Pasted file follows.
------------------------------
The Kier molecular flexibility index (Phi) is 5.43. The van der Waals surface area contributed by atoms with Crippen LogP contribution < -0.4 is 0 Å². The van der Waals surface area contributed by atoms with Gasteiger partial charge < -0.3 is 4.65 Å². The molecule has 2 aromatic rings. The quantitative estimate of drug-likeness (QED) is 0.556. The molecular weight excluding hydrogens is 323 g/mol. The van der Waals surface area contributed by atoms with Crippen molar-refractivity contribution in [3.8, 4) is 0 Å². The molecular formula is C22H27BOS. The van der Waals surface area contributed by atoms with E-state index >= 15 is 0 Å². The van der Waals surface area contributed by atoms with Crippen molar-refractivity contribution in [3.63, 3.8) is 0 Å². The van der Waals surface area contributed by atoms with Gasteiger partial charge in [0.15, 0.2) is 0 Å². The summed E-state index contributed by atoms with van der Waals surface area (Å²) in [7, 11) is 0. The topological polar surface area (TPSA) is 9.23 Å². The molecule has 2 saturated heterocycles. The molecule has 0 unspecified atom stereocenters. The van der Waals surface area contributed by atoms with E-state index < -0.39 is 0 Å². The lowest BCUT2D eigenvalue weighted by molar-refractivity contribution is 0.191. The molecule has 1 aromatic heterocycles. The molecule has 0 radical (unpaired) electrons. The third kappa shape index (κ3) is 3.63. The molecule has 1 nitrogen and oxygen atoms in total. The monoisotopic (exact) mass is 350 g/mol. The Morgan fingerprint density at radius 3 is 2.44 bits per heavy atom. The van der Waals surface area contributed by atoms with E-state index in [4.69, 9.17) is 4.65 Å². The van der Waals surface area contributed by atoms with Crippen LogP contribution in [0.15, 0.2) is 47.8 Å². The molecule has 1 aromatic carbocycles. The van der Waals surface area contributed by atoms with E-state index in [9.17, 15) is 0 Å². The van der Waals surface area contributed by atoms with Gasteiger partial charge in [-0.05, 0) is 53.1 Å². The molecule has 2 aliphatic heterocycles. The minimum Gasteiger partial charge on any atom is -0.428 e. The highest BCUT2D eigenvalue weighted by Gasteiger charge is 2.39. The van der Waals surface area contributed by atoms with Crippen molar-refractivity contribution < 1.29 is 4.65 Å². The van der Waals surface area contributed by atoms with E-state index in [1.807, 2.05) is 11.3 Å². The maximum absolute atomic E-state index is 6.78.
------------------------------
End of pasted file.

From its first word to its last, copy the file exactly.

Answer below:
The Kier molecular flexibility index (Phi) is 5.43. The van der Waals surface area contributed by atoms with Crippen LogP contribution < -0.4 is 0 Å². The van der Waals surface area contributed by atoms with Gasteiger partial charge < -0.3 is 4.65 Å². The molecule has 2 aromatic rings. The quantitative estimate of drug-likeness (QED) is 0.556. The molecular weight excluding hydrogens is 323 g/mol. The van der Waals surface area contributed by atoms with Crippen molar-refractivity contribution in [3.8, 4) is 0 Å². The molecular formula is C22H27BOS. The van der Waals surface area contributed by atoms with E-state index >= 15 is 0 Å². The van der Waals surface area contributed by atoms with Crippen molar-refractivity contribution in [3.63, 3.8) is 0 Å². The van der Waals surface area contributed by atoms with Gasteiger partial charge in [0.15, 0.2) is 0 Å². The summed E-state index contributed by atoms with van der Waals surface area (Å²) in [7, 11) is 0. The topological polar surface area (TPSA) is 9.23 Å². The molecule has 2 saturated heterocycles. The molecule has 0 unspecified atom stereocenters. The van der Waals surface area contributed by atoms with E-state index < -0.39 is 0 Å². The lowest BCUT2D eigenvalue weighted by molar-refractivity contribution is 0.191. The molecule has 1 aromatic heterocycles. The molecule has 0 radical (unpaired) electrons. The third kappa shape index (κ3) is 3.63. The molecule has 1 nitrogen and oxygen atoms in total. The monoisotopic (exact) mass is 350 g/mol. The Morgan fingerprint density at radius 3 is 2.44 bits per heavy atom. The van der Waals surface area contributed by atoms with E-state index in [4.69, 9.17) is 4.65 Å². The van der Waals surface area contributed by atoms with Crippen LogP contribution in [0.15, 0.2) is 47.8 Å². The molecule has 1 aromatic carbocycles. The van der Waals surface area contributed by atoms with E-state index in [9.17, 15) is 0 Å². The van der Waals surface area contributed by atoms with Gasteiger partial charge in [-0.05, 0) is 53.1 Å². The molecule has 2 aliphatic heterocycles. The minimum Gasteiger partial charge on any atom is -0.428 e. The highest BCUT2D eigenvalue weighted by Gasteiger charge is 2.39. The van der Waals surface area contributed by atoms with Crippen molar-refractivity contribution < 1.29 is 4.65 Å². The van der Waals surface area contributed by atoms with E-state index in [1.807, 2.05) is 11.3 Å². The maximum absolute atomic E-state index is 6.78.